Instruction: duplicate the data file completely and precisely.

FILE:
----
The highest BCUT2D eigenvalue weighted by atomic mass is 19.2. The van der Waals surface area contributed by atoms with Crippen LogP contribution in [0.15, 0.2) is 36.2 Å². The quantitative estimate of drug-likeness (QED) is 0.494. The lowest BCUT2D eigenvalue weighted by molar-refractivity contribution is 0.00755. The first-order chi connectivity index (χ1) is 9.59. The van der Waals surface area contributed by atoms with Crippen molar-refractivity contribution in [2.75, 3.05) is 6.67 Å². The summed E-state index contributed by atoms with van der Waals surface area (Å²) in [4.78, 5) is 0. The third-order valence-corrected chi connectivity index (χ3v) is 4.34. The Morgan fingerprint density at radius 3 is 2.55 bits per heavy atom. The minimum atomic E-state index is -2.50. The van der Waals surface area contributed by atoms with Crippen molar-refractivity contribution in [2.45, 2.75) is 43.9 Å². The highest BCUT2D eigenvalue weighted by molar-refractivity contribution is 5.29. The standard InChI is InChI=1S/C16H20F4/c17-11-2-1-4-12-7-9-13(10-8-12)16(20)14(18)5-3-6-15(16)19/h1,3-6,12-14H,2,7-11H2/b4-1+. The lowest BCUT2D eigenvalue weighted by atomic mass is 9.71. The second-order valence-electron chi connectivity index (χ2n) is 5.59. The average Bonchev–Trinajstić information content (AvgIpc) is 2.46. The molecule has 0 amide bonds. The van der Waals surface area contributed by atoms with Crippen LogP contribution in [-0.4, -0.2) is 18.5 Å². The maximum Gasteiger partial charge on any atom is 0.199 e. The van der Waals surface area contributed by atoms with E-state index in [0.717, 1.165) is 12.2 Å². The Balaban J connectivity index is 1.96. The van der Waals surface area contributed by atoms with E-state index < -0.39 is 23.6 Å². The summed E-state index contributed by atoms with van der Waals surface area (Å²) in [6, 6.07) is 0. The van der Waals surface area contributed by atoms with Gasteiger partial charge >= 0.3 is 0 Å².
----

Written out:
The highest BCUT2D eigenvalue weighted by atomic mass is 19.2. The van der Waals surface area contributed by atoms with Crippen LogP contribution in [0.15, 0.2) is 36.2 Å². The quantitative estimate of drug-likeness (QED) is 0.494. The lowest BCUT2D eigenvalue weighted by molar-refractivity contribution is 0.00755. The first-order chi connectivity index (χ1) is 9.59. The van der Waals surface area contributed by atoms with Crippen molar-refractivity contribution in [2.75, 3.05) is 6.67 Å². The summed E-state index contributed by atoms with van der Waals surface area (Å²) in [4.78, 5) is 0. The third-order valence-corrected chi connectivity index (χ3v) is 4.34. The Morgan fingerprint density at radius 3 is 2.55 bits per heavy atom. The minimum atomic E-state index is -2.50. The van der Waals surface area contributed by atoms with Crippen molar-refractivity contribution in [2.45, 2.75) is 43.9 Å². The highest BCUT2D eigenvalue weighted by molar-refractivity contribution is 5.29. The standard InChI is InChI=1S/C16H20F4/c17-11-2-1-4-12-7-9-13(10-8-12)16(20)14(18)5-3-6-15(16)19/h1,3-6,12-14H,2,7-11H2/b4-1+. The lowest BCUT2D eigenvalue weighted by atomic mass is 9.71. The second-order valence-electron chi connectivity index (χ2n) is 5.59. The average Bonchev–Trinajstić information content (AvgIpc) is 2.46. The molecule has 0 amide bonds. The van der Waals surface area contributed by atoms with Crippen LogP contribution in [-0.4, -0.2) is 18.5 Å². The maximum Gasteiger partial charge on any atom is 0.199 e. The van der Waals surface area contributed by atoms with E-state index in [0.717, 1.165) is 12.2 Å². The Balaban J connectivity index is 1.96. The van der Waals surface area contributed by atoms with E-state index < -0.39 is 23.6 Å². The summed E-state index contributed by atoms with van der Waals surface area (Å²) in [6, 6.07) is 0. The van der Waals surface area contributed by atoms with Gasteiger partial charge >= 0.3 is 0 Å².